Andrew asks his father “Where is the steward? Who is the mistress of the house? Is my mother so addle-brained that Alysia must manage your estate?”

Unfortunately for Andrew, Alysia and the reader, there is no response.

In a convoluted set up, Alysia grows up in the home of Marquees of Courtenay where she and the heir, Andrew Tilmore, Lord Preston, share a childhood romance. Lord Courtenay does not want his bloodlines tainted with the likes of Alysia and he warns her off constantly. Initially a bargain is struck to send Alysia to another home to ostensibly be a companion to Viscountess Harringer but really she’ll be the son’s mistress.

When Andrew suggests a different position for her – any position she desires whether it be lover, mistress, or wife – Alysia refuses. She’d rather, I guess, be the mistress to some stranger than be with her childhood beloved because she fears his social ostracization. Andrew continues to pursue Alysia throughout the story as she runs from him and his desire to give her a legitimate place in society, one beside the man she purports to love.

To tarnish her even more, Alysia goes to Paris where she becomes an actress and–unbeknowst to her–a demimonde in training. Fortunately Andrew has been searching for her and finds her before she can be sold to someone else. All this happens and Alysia remains untouched.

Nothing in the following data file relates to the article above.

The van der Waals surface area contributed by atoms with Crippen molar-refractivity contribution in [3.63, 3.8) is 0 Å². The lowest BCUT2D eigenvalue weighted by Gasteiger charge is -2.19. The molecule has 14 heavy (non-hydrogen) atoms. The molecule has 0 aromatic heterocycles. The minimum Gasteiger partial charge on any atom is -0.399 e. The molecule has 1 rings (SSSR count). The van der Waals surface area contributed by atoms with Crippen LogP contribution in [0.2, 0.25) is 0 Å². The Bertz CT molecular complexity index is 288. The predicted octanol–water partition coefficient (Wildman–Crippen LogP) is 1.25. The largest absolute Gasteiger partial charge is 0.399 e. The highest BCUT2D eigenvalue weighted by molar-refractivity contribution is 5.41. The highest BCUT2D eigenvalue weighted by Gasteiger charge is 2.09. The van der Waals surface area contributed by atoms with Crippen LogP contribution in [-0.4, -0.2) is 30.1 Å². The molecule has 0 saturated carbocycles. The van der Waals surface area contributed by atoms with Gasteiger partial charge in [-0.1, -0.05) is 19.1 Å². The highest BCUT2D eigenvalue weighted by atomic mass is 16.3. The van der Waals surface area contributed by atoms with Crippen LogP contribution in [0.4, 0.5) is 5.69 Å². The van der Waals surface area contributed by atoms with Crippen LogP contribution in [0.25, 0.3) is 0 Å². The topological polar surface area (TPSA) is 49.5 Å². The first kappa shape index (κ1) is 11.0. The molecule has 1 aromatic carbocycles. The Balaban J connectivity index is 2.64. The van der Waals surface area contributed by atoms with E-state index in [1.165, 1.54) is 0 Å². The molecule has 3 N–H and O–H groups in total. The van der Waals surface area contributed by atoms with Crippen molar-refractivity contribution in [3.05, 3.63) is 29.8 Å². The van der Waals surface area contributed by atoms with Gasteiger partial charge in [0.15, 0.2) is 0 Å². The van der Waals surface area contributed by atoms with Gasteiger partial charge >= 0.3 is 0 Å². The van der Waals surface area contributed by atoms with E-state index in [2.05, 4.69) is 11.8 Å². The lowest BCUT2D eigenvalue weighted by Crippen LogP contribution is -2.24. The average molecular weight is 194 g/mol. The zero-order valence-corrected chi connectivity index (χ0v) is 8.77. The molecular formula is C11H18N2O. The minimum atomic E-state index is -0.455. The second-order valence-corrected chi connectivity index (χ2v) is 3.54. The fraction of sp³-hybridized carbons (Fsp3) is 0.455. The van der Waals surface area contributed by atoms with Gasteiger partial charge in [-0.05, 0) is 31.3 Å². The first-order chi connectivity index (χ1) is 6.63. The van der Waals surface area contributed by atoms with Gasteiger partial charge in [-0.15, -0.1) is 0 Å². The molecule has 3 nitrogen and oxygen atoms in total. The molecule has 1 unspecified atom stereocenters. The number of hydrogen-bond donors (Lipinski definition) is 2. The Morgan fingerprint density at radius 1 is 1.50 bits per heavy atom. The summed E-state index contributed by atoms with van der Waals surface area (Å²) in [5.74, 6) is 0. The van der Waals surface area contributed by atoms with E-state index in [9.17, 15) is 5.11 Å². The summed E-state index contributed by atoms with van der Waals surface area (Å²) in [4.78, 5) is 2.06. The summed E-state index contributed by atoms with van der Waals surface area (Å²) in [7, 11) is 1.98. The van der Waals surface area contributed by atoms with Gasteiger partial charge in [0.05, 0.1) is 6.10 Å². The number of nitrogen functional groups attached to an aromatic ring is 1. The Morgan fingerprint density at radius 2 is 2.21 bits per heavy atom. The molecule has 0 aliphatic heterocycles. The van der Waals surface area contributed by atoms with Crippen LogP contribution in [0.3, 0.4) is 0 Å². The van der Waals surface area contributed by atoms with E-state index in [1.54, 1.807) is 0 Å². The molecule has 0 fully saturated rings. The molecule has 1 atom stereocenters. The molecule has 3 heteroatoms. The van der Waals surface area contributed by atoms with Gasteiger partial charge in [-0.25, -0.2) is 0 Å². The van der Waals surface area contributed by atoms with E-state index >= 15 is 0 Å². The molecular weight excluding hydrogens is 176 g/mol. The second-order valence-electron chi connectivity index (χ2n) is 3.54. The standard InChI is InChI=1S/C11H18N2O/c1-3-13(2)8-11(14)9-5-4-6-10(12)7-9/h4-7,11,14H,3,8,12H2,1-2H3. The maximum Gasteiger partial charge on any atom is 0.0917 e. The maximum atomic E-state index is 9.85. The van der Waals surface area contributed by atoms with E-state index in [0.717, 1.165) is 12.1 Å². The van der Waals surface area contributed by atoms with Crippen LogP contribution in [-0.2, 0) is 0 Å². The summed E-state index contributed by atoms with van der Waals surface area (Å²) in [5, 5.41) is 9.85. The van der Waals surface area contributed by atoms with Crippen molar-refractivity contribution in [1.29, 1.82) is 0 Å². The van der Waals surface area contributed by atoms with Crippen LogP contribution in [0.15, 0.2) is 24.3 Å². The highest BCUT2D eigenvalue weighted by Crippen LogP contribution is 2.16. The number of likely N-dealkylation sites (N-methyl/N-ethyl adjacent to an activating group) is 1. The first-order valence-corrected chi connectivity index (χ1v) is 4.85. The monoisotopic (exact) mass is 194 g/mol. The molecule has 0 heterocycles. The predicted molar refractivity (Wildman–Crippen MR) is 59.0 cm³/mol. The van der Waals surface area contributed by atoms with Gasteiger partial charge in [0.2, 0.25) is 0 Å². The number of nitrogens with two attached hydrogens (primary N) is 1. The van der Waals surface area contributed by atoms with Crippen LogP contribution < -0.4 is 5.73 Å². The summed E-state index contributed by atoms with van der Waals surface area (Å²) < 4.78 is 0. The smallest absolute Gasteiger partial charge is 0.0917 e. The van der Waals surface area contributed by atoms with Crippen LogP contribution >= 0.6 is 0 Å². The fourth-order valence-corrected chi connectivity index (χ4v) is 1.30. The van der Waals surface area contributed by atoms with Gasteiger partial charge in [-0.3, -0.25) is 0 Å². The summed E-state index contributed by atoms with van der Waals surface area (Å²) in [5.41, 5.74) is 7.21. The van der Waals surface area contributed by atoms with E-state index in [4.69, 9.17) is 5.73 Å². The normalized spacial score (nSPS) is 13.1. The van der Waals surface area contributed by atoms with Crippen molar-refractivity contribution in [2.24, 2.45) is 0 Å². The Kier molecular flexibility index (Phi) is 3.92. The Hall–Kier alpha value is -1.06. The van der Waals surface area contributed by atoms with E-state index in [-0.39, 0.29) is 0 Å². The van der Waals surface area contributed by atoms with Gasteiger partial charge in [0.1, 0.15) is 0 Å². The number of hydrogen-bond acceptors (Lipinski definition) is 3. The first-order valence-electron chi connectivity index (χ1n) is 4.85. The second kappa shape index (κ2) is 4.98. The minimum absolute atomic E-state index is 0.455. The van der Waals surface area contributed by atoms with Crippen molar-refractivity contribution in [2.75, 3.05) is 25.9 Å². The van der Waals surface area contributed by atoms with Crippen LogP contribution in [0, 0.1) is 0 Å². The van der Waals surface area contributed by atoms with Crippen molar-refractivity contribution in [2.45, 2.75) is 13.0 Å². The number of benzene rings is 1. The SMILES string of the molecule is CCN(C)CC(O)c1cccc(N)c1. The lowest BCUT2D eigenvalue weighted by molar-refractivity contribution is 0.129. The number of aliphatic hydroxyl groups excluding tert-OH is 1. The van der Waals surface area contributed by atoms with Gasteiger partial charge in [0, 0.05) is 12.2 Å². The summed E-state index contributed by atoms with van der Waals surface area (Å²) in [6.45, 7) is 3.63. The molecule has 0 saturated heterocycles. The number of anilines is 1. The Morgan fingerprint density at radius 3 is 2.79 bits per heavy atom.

Alysia’s continued rejection of Andrew makes very little sense to me. He’s a man of great fortune. He’s brilliant. He’s the son of a Marquess. The idea that in the late 1800s him marrying a Countess’s daughter even if the Countess had a poor reputation would somehow ruin his ability to make money trading stocks wasn’t well conveyed in the book.

None of the surrounding characters made much sense either. Andrew doesn’t squawk when his sister’s new husband wants to invite Alysia on the honeymoon. While he might warn Alysia away from the Duke of Belmont, he makes no moves to warn his sister. His mother continually pushes awful women at Andrew including ones that have about as poor of a reputation as Alysia, yet shuns Alysia.  His father raises his mistress’s daughter in his household but won’t countenance a relationship between her and his son. Instead, he does everything he can to push Alysia into high class prostitution.

And it’s not that Alysia will be poor either. Thanks to the management of her money by Andrew, Alysia will be very wealthy when she comes into her inheritance.  So none of the choices made by any major players in the book seemed authentic. The plot became even more convoluted as the story went on. The twists in the story seemed melodramatic rather than interesting as we discover Alysia’s parentage and Alysia and Andrew’s social standing almost flips. Perhaps with tighter editing or a more focused plot this could have been interesting.

Andrew was a sweet beta hero who was head over heels in love with Alysia. They were two nice characters who probably belonged together but the effort to keep them apart was too artificial.

It’s a fairly long book,  made longer by the unnecessary addition of nonsensical plot point after nonsensical plot point.  It took me six days to finish this book. It’s an inauspicious start to my renewed commitment to historicals. D

Best regards,

Jane

 

 

AmazonBNSonyKoboAREBook DepositoryGoogle